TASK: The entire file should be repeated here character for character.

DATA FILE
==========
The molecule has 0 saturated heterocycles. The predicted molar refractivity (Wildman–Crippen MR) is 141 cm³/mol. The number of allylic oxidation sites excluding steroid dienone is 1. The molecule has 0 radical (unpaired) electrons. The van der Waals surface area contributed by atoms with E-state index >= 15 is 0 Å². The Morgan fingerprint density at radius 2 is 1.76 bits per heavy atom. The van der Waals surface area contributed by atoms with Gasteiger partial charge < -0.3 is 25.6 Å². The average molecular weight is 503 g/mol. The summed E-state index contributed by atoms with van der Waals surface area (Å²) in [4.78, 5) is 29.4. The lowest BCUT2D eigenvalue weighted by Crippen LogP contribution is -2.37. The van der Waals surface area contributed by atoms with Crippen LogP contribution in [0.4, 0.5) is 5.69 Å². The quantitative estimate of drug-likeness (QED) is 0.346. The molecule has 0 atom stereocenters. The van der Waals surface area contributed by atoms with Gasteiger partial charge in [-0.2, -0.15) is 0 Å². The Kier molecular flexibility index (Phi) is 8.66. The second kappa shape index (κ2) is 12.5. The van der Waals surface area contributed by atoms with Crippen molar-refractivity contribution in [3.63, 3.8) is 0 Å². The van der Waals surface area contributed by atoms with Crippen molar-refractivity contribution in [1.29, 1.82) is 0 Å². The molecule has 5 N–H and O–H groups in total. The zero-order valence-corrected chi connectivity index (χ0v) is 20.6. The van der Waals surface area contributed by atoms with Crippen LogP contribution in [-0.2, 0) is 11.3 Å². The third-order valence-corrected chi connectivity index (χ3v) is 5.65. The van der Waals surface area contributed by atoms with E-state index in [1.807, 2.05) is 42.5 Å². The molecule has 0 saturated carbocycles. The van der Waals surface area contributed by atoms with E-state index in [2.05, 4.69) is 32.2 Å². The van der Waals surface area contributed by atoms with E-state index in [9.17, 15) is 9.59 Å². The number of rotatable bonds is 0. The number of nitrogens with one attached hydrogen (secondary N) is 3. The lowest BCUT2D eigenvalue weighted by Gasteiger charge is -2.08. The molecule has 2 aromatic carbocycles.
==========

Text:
The molecule has 0 saturated heterocycles. The predicted molar refractivity (Wildman–Crippen MR) is 141 cm³/mol. The number of allylic oxidation sites excluding steroid dienone is 1. The molecule has 0 radical (unpaired) electrons. The van der Waals surface area contributed by atoms with E-state index >= 15 is 0 Å². The Morgan fingerprint density at radius 2 is 1.76 bits per heavy atom. The van der Waals surface area contributed by atoms with Gasteiger partial charge < -0.3 is 25.6 Å². The average molecular weight is 503 g/mol. The summed E-state index contributed by atoms with van der Waals surface area (Å²) in [4.78, 5) is 29.4. The lowest BCUT2D eigenvalue weighted by Crippen LogP contribution is -2.37. The van der Waals surface area contributed by atoms with Crippen LogP contribution in [0.4, 0.5) is 5.69 Å². The quantitative estimate of drug-likeness (QED) is 0.346. The molecule has 0 atom stereocenters. The van der Waals surface area contributed by atoms with Gasteiger partial charge in [-0.2, -0.15) is 0 Å². The Kier molecular flexibility index (Phi) is 8.66. The second kappa shape index (κ2) is 12.5. The van der Waals surface area contributed by atoms with Crippen molar-refractivity contribution in [3.63, 3.8) is 0 Å². The van der Waals surface area contributed by atoms with Crippen molar-refractivity contribution in [1.29, 1.82) is 0 Å². The molecule has 5 N–H and O–H groups in total. The zero-order valence-corrected chi connectivity index (χ0v) is 20.6. The van der Waals surface area contributed by atoms with Crippen LogP contribution in [-0.2, 0) is 11.3 Å². The third-order valence-corrected chi connectivity index (χ3v) is 5.65. The van der Waals surface area contributed by atoms with E-state index in [1.807, 2.05) is 42.5 Å². The molecule has 0 saturated carbocycles. The van der Waals surface area contributed by atoms with E-state index in [2.05, 4.69) is 32.2 Å². The van der Waals surface area contributed by atoms with E-state index in [9.17, 15) is 9.59 Å². The number of rotatable bonds is 0. The number of nitrogens with one attached hydrogen (secondary N) is 3. The lowest BCUT2D eigenvalue weighted by Gasteiger charge is -2.08. The molecule has 2 aromatic carbocycles.